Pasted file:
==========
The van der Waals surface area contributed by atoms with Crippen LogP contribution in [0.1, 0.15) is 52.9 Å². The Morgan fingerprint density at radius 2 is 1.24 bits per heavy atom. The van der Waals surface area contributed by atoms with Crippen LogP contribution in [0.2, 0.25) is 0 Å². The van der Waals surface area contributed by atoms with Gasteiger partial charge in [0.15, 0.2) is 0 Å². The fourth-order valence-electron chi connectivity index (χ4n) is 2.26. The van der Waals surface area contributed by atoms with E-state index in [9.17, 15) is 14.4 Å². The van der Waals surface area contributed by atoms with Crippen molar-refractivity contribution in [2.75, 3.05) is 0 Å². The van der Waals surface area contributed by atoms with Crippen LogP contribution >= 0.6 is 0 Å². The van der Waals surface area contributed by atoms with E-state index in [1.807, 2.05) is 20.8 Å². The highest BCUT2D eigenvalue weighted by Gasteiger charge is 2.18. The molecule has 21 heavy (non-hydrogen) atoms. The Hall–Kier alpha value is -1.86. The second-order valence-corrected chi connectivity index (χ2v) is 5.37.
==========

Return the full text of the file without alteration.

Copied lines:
The van der Waals surface area contributed by atoms with Crippen LogP contribution in [0.1, 0.15) is 52.9 Å². The Morgan fingerprint density at radius 2 is 1.24 bits per heavy atom. The van der Waals surface area contributed by atoms with Crippen LogP contribution in [0.2, 0.25) is 0 Å². The van der Waals surface area contributed by atoms with Gasteiger partial charge in [0.15, 0.2) is 0 Å². The fourth-order valence-electron chi connectivity index (χ4n) is 2.26. The van der Waals surface area contributed by atoms with E-state index in [9.17, 15) is 14.4 Å². The van der Waals surface area contributed by atoms with Crippen molar-refractivity contribution in [2.75, 3.05) is 0 Å². The van der Waals surface area contributed by atoms with Crippen LogP contribution >= 0.6 is 0 Å². The van der Waals surface area contributed by atoms with E-state index in [1.807, 2.05) is 20.8 Å². The highest BCUT2D eigenvalue weighted by Gasteiger charge is 2.18. The molecule has 21 heavy (non-hydrogen) atoms. The Hall–Kier alpha value is -1.86. The second-order valence-corrected chi connectivity index (χ2v) is 5.37.